In case you missed it, food has played a big part in the uprising now rocking and re-shaping the Middle East.
Flickr, World Bank
Planting in Kenya
That’s not why the Bill & Melinda Gates Foundation has decided to put up $70 million in partnership with the UK’s lead aid agency (aka DFID, Department for International Development), which is donating $32 million, to support agricultural research aimed at improving food production in Africa and Asia.
But it’s worth noting that food insecurity leads to political instability, which leads to economic instability … and so on.
If you still can’t figure out why you should care about people in Africa going hungry, consider that you probably also used to think Egyptian politics didn’t really affect you. They do, and they will. Pay attention.
Flickr, by sarniebill1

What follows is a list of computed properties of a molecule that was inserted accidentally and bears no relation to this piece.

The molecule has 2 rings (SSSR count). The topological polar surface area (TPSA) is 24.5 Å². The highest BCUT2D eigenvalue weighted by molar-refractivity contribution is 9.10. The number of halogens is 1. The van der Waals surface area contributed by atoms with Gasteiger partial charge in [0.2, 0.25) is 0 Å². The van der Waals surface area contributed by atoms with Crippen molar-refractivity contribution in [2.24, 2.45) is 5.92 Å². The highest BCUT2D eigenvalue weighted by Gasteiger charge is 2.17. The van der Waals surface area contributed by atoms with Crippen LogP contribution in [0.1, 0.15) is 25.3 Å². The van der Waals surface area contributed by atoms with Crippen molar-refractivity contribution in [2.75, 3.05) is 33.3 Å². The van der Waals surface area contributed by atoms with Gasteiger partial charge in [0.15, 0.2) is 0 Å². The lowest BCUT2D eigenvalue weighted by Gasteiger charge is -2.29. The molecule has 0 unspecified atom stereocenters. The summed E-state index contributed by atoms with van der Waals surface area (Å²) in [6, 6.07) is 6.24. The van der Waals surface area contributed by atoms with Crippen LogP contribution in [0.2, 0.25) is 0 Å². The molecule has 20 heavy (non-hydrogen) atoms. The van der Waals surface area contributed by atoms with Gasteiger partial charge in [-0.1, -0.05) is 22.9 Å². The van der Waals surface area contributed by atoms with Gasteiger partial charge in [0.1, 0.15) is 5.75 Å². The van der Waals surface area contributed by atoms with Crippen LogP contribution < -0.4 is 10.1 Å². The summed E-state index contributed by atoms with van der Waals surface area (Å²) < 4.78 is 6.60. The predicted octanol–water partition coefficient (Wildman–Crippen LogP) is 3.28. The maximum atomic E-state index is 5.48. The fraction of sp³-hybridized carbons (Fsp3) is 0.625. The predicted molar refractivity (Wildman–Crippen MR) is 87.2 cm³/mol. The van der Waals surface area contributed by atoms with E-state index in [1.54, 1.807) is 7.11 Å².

The Guardian recently published a post on its new online Global Development site (funded by the Gates Foundation) in which their environmental writer demanded that the Seattle mega-philanthropy explain why it had recently upped its investments in Monsanto.
Monsanto is big on genetically modified seeds and crops. The Gates Foundation is trying to spur an agricultural revolution in Africa. Some see this as an unholy alliance to spread genetically modified organisms across the planet (lots of GMO crops are already all over the U.S., as it turns out).
Not surprisingly, many people commented on this article.
But I wanted to highlight one response posted the other day from Mark Suzman, advocacy director for global development at the Gates Foundation.
Below is Mark’s statement printed in entirety: Continue reading